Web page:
Are Ships Getting Too Big? Suezmax and Economies of Scale in Global Shipping

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The Ever Given ship that blocked the Suez Canal for six days has captured the world’s attention and many are wondering about the impact on global trade. But there are just as many wondering how it got stuck in the first place. Navigational error? High winds? Inadequate dredging? Or most intriguingly… too big?

It’s clear that freighters and cruise ships have gotten larger as shipping and cruising corporations try to take advantage of economies of scale. They push the limits, building ships to the maximum size allowed by authorities responsible for the waterway they wish to transit. They call these megaship sizes Suezmax (Suez Canal), Seawaymax (Saint Lawrence Seaway), Panamax (Panama Canal), and so on.

For their part, canal operators have sought to get bigger, but these expansions are often associated with increased ship size limits. For example, the expanded Panama Canal, which opened in June 2016 after about a decade of work that began in 2007, enabled the creation of a new size class: New Panamax. The expansion drove infrastructure spending at a number of East Coast ports constrained by the old Panamax ship size, including the Port of Baltimore, the Port of Miami, and the Port of New York and New Jersey. Such ports improved their capacity to accommodate the larger ships and increased container cargo traffic that would likely result.

Similarly, the operators of the Suez Canal invested in a new channel and dredging, completed in 2015, to ensure it could handle more traffic and larger ships.

For any water port, canal, or inland waterway – such as the US’ Mississippi River System – investing in ongoing maintenance and dredging is essential to ensure the smooth passage of traffic. As local, regional, and global economies and trade activity grow, the movement of goods drives higher waterborne freight traffic because it is typically the most economical freight mode. Growing waterborne freight volumes create pressure for shipping firms to invest in larger barges and ships to capture economies of scale as intense competition in the waterborne freight industry exerts downward pressure on shipping rates. However, this intensifies the need for waterway authorities to invest in maintenance and dredging to ensure the smooth flow of traffic.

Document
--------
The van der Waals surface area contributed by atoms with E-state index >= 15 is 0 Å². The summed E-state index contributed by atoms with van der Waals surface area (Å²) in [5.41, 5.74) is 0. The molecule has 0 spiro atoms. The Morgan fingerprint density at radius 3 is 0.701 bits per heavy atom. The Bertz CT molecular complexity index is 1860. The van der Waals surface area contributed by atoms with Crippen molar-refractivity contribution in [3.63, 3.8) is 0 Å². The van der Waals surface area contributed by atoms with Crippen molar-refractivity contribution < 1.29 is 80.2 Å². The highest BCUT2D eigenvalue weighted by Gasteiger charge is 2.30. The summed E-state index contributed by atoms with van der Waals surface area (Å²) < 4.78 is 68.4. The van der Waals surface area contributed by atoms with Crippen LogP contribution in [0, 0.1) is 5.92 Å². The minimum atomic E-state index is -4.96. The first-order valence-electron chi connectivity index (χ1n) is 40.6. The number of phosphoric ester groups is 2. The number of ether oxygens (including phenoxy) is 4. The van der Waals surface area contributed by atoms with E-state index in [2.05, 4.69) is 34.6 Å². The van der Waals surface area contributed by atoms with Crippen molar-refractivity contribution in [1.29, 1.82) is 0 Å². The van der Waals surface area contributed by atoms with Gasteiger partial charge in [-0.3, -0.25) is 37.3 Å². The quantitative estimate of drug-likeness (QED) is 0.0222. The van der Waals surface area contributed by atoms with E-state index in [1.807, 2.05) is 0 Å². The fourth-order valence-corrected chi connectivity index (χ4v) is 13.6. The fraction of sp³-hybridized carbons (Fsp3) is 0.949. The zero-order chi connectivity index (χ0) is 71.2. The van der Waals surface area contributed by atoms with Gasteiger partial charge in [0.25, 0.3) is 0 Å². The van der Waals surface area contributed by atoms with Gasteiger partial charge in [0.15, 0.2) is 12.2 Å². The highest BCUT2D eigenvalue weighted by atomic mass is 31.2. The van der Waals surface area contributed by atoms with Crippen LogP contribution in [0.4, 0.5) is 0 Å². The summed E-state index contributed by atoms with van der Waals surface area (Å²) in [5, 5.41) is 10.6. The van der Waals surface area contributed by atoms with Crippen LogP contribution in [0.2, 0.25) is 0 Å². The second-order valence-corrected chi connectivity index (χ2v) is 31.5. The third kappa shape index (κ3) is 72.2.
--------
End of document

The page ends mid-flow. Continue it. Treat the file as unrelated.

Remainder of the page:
In December 2020, the US Congress passed a $10 billion water infrastructure bill, investing in inland waterways and ports. The infrastructure bill currently being considered by the US Congress could include funds for waterway investment, ensuring that US waterways and ports remain navigable and useful.

Want to Learn More?

We have you covered! For additional information and analysis of US industry trends, see Freight by Waterway: United States, a report published by the Freedonia Focus Reports division of The Freedonia Group.

Freight by Waterway: United States forecasts to 2021 and 2025 US freight by waterway revenues for employer and nonemployer establishments in in nominal and real (inflation-adjusted) dollars. Total revenues in nominal and real terms are segmented by establishment type in terms of:

  • coastal and Great Lakes
  • deep sea
  • inland waterway

Revenues for water transport support activities are also forecast to 2021 and 2025, and provided for the 2010-2020 historical period. Total revenues in nominal terms are segmented by establishment type in terms of:

  • marine cargo handling
  • navigational services to shipping
  • port and harbor operations
  • other support activities

Total revenues for the US freight transport industry for the 2010-2020 period are also provided and segmented by mode as follows:

  • truck
  • rail
  • pipeline
  • water
  • air

The scope of this report includes the revenues of for-hire water transport firms, as well as for-hire fleets that are dedicated to a particular client. Captive water transport services (i.e., businesses that maintain their own boats, ships, or barges to transport company goods or employees) are excluded.